Medtronic mentors in India reach back to Minnesota

  • Article by: JAMES WALSH , Star Tribune
  • Updated: August 3, 2012 - 10:12 PM

A growing e-mail mentorship program connected Medtronic workers from half a world away to Buffalo High School.

It's certainly not unusual to find Minnesota high school students being mentored by professionals from a Minnesota company. So it was this past spring with Fridley-based Medtronic Inc. and students at Buffalo High School. But there was a twist. The Medtronic employees mentoring Brenda Diekman's accounting class weren't local. In fact, they are halfway around the world -- in Mumbai, India.

Now, thanks to positive feedback and a positive experience, Medtronic's Mumbai employees are thinking of mentoring students across the United States.

"Why not? It would be nice to mentor students all over the world," said Maneesh Shrivastav, head of strategic market development for Medtronic in Mumbai. "It's always good to give back to the community."

Fridley-based Medtronic's participation in BestPrep's eMentors Program, which connects business volunteers, didn't start out globally. When Shrivastav first got involved in the program, he was living and working in the United States. The program connects volunteers with students through weekly e-mails. Then once, about halfway through the term, the mentors and the kids get together for a face-to-face meeting.

But, about 14 months ago, Shrivastav moved to Medtronic's operations in Mumbai. Not yet ready to give up the mentoring, he had an idea: "When I got here, I wanted to continue that relationship."

Logistics challenge

Medtronic, the world's largest medical device company with operations and workplaces spanning the globe, is no stranger to bringing people in vastly different time zones together. At its world headquarters in Fridley, there is a large videoconference room with three large screens on the wall. That is where the Buffalo students finally got to see their Mumbai mentors' faces.

"We just had to set it up with our IT people," Shrivastav said.

The logistical issues of cramming 18 students into the videoconference room were less challenging than the fact that Mumbai is about 12 hours ahead of the Twin Cities. Weekly e-mailed questions from Diekman's class sometimes took a couple days to get answered.

But, to Buffalo students Michelle Lang, who has since graduated, and Emily Spier, what they learned about Medtronic and India overcame any inconveniences.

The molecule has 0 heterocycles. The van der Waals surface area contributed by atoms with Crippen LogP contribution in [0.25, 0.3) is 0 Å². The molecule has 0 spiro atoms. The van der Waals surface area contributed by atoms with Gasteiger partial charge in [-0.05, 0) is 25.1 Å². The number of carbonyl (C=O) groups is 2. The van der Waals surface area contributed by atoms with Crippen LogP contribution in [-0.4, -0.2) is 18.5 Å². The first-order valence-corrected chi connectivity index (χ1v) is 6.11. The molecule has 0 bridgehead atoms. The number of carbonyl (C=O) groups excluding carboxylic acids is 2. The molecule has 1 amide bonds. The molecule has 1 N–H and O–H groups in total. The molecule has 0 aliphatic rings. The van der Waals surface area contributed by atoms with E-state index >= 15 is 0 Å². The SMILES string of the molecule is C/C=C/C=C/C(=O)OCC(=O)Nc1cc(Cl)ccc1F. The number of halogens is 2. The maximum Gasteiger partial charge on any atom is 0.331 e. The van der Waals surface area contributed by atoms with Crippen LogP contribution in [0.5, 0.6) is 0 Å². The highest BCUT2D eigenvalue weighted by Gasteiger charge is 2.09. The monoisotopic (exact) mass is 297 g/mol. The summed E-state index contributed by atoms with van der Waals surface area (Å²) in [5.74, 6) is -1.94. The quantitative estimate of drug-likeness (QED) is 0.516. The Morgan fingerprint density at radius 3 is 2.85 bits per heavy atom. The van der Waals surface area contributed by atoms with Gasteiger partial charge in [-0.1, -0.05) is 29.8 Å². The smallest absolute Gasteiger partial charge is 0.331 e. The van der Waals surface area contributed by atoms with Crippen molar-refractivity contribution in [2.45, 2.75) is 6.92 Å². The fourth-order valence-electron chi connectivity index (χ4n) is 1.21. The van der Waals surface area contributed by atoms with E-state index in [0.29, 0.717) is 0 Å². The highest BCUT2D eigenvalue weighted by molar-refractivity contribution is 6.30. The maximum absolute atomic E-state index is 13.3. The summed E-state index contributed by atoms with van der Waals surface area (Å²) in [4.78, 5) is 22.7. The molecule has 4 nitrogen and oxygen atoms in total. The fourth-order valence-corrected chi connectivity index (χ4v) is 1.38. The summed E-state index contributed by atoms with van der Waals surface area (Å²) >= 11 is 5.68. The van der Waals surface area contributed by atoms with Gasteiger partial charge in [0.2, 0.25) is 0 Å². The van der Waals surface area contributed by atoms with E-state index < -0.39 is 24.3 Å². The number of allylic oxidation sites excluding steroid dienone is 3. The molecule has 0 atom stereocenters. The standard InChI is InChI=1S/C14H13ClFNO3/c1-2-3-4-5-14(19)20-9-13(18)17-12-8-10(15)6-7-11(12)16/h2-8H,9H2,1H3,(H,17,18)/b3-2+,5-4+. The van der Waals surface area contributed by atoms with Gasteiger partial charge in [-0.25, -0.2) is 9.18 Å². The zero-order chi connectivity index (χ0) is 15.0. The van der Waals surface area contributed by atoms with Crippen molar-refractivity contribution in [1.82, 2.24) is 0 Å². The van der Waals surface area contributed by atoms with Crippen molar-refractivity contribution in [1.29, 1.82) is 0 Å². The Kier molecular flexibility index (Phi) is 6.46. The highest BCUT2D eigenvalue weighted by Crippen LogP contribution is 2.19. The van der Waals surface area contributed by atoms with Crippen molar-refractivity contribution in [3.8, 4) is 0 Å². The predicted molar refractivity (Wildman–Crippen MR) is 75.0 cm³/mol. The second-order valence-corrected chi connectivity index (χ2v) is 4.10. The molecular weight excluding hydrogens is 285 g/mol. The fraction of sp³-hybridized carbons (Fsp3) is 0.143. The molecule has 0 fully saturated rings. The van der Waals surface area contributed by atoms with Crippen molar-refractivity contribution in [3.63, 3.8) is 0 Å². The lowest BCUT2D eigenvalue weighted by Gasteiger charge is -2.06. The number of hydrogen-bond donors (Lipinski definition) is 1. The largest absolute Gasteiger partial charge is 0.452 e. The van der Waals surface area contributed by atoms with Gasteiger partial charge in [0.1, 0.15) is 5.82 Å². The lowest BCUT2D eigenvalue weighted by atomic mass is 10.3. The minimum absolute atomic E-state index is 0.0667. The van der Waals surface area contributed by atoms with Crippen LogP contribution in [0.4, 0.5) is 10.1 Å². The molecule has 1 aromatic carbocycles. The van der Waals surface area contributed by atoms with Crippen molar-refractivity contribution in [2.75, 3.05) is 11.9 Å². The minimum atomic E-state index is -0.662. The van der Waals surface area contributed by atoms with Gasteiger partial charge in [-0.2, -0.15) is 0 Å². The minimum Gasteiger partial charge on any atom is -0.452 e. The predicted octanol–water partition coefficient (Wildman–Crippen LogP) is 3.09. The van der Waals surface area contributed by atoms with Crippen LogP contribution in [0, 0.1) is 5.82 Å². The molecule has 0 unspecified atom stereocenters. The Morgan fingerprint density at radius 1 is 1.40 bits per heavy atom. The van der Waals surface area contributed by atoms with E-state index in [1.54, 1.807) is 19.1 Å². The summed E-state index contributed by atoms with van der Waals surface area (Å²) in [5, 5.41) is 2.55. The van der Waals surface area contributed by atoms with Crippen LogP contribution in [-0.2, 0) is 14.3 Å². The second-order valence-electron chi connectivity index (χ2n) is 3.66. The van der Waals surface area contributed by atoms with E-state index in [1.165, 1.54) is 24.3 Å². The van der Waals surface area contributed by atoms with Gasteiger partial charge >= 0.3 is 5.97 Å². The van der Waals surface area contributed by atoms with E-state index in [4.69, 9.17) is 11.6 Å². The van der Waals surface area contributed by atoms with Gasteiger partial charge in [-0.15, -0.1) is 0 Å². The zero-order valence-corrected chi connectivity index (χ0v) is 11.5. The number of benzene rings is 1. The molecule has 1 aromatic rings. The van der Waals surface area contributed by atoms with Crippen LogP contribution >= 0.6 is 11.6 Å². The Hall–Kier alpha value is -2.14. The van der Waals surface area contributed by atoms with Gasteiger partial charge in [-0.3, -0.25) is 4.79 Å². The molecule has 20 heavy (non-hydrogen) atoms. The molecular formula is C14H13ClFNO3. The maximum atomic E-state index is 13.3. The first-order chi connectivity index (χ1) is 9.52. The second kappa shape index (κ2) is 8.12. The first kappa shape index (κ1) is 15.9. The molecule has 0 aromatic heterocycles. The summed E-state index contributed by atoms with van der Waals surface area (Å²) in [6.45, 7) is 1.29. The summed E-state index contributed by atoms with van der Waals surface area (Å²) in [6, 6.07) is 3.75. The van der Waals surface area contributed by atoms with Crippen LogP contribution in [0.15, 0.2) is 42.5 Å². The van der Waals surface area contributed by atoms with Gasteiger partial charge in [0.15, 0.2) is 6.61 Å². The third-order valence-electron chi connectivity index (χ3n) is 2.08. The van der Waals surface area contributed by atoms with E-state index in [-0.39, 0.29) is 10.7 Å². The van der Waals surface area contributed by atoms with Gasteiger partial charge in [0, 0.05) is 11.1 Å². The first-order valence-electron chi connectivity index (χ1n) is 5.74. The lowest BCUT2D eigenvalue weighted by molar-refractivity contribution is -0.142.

"It was interesting to think about how other countries do business, but it's really not that different. They have a 7-to-4 workday, and they commute to work, although it can take hours," said Spier. "But it seems like India's culture is just so different. They have different traditions and everything."

Lang said her mentor talked about learning multiple languages growing up and showed her a picture of her wedding dress, made of beautiful red fabric and covered with gold beads. Lang also loved what she learned during her tour of Medtronic.

"It was a great experience," Lang said. "I think these guys should do it more, maybe even with employees from other countries."

Diekman, who has taught at Buffalo High School since 2005 and has participated in the eMentor program involving U.S.-based employees, thought it would be a great idea to add an international component.

She mentioned it to Bonnie Vagasky of BestPrep, which has administered the program since 2004, and it was a match made in e-heaven.

"I thought it went pretty well," Diekman said. "The time difference was pretty hard. ... The students got a little itchy. They are used to instant response."

Diekman said she would like to keep the international connection going, although she is not sure if an accounting class is the right group. "We didn't talk a lot about accounting," she said. Perhaps a college and career prep class would be more appropriate, she said.

It seems likely eMentors will keep growing. It has bloomed from a first-year pilot of two companies and 62 students and mentors to, nine years later, 3,550 students representing 66 schools connecting with e-mail mentors from 49 companies.

BestPrep offers the largest e-mail mentoring program in Minnesota, Vagasky said.

At Medtronic's Mumbai offices, a dozen mentors volunteered their time. Shrivastav said they enjoyed it so much that they are eager to hook up with the next batch of students.

"Mentoring is a two-way street," he said, noting that the Mumbai employees, who all are from India, were fascinated by their Buffalo students' school day, their educational system -- their lives.

"One wanted to know, 'What is prom?'" he said, smiling.

James Walsh • 612-673-7428

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